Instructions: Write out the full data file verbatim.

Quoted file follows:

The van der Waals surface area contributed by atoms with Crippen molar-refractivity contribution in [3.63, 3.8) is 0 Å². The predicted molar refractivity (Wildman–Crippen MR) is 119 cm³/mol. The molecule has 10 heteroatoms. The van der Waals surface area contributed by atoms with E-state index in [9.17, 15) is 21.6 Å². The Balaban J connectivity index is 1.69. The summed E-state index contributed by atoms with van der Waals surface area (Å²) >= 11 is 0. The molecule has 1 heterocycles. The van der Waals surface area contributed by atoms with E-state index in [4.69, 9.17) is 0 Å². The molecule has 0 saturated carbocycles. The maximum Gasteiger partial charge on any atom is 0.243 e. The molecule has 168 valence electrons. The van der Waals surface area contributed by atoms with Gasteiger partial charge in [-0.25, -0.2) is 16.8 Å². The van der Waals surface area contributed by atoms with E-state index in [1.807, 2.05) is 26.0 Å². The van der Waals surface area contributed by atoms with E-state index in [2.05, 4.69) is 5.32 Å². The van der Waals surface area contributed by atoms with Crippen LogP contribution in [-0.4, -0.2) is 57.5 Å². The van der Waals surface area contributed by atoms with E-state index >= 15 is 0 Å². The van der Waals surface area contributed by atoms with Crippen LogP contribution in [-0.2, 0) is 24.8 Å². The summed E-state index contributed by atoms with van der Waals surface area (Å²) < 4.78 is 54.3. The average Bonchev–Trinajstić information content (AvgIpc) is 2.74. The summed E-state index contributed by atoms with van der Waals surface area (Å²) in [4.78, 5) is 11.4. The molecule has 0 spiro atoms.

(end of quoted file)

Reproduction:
The van der Waals surface area contributed by atoms with Crippen molar-refractivity contribution in [3.63, 3.8) is 0 Å². The predicted molar refractivity (Wildman–Crippen MR) is 119 cm³/mol. The molecule has 10 heteroatoms. The van der Waals surface area contributed by atoms with E-state index in [9.17, 15) is 21.6 Å². The Balaban J connectivity index is 1.69. The summed E-state index contributed by atoms with van der Waals surface area (Å²) >= 11 is 0. The molecule has 1 heterocycles. The van der Waals surface area contributed by atoms with E-state index in [4.69, 9.17) is 0 Å². The molecule has 0 saturated carbocycles. The maximum Gasteiger partial charge on any atom is 0.243 e. The molecule has 168 valence electrons. The van der Waals surface area contributed by atoms with Gasteiger partial charge in [-0.25, -0.2) is 16.8 Å². The van der Waals surface area contributed by atoms with E-state index in [1.807, 2.05) is 26.0 Å². The van der Waals surface area contributed by atoms with E-state index in [2.05, 4.69) is 5.32 Å². The van der Waals surface area contributed by atoms with Crippen LogP contribution in [-0.4, -0.2) is 57.5 Å². The van der Waals surface area contributed by atoms with E-state index >= 15 is 0 Å². The van der Waals surface area contributed by atoms with Crippen LogP contribution in [-0.2, 0) is 24.8 Å². The summed E-state index contributed by atoms with van der Waals surface area (Å²) < 4.78 is 54.3. The average Bonchev–Trinajstić information content (AvgIpc) is 2.74. The summed E-state index contributed by atoms with van der Waals surface area (Å²) in [4.78, 5) is 11.4. The molecule has 0 spiro atoms.